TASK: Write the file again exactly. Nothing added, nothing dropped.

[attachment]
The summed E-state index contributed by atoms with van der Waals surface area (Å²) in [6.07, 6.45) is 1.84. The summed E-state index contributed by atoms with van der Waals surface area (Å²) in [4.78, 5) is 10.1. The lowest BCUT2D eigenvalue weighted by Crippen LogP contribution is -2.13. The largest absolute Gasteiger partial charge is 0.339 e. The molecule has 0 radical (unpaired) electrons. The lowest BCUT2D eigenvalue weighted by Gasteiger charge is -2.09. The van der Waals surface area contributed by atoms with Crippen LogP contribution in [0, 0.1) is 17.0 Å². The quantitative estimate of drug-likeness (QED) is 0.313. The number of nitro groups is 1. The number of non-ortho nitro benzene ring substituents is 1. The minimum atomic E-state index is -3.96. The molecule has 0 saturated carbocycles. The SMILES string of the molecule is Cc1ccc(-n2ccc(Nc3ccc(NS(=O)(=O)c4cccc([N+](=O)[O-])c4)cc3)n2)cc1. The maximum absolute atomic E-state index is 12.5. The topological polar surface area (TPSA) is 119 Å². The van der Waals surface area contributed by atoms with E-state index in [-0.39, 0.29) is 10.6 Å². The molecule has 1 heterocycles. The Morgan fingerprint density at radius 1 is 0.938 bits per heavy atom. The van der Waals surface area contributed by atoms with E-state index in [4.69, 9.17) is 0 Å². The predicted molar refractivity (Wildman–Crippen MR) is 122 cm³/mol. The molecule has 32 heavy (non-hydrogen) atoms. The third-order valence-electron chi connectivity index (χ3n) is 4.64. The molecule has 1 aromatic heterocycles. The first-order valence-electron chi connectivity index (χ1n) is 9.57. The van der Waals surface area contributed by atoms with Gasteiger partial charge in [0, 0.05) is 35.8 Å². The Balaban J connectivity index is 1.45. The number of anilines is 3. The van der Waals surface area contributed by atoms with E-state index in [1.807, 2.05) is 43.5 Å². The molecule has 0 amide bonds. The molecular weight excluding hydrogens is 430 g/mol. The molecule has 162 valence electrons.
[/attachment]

The summed E-state index contributed by atoms with van der Waals surface area (Å²) in [6.07, 6.45) is 1.84. The summed E-state index contributed by atoms with van der Waals surface area (Å²) in [4.78, 5) is 10.1. The lowest BCUT2D eigenvalue weighted by Crippen LogP contribution is -2.13. The largest absolute Gasteiger partial charge is 0.339 e. The molecule has 0 radical (unpaired) electrons. The lowest BCUT2D eigenvalue weighted by Gasteiger charge is -2.09. The van der Waals surface area contributed by atoms with Crippen LogP contribution in [0, 0.1) is 17.0 Å². The quantitative estimate of drug-likeness (QED) is 0.313. The number of nitro groups is 1. The number of non-ortho nitro benzene ring substituents is 1. The minimum atomic E-state index is -3.96. The molecule has 0 saturated carbocycles. The SMILES string of the molecule is Cc1ccc(-n2ccc(Nc3ccc(NS(=O)(=O)c4cccc([N+](=O)[O-])c4)cc3)n2)cc1. The maximum absolute atomic E-state index is 12.5. The topological polar surface area (TPSA) is 119 Å². The van der Waals surface area contributed by atoms with E-state index in [-0.39, 0.29) is 10.6 Å². The molecule has 1 heterocycles. The Morgan fingerprint density at radius 1 is 0.938 bits per heavy atom. The van der Waals surface area contributed by atoms with E-state index in [4.69, 9.17) is 0 Å². The predicted molar refractivity (Wildman–Crippen MR) is 122 cm³/mol. The molecule has 32 heavy (non-hydrogen) atoms. The third-order valence-electron chi connectivity index (χ3n) is 4.64. The molecule has 1 aromatic heterocycles. The first-order valence-electron chi connectivity index (χ1n) is 9.57. The van der Waals surface area contributed by atoms with Gasteiger partial charge in [0, 0.05) is 35.8 Å². The Balaban J connectivity index is 1.45. The number of anilines is 3. The van der Waals surface area contributed by atoms with E-state index in [1.807, 2.05) is 43.5 Å². The molecule has 0 amide bonds. The molecular weight excluding hydrogens is 430 g/mol. The molecule has 162 valence electrons.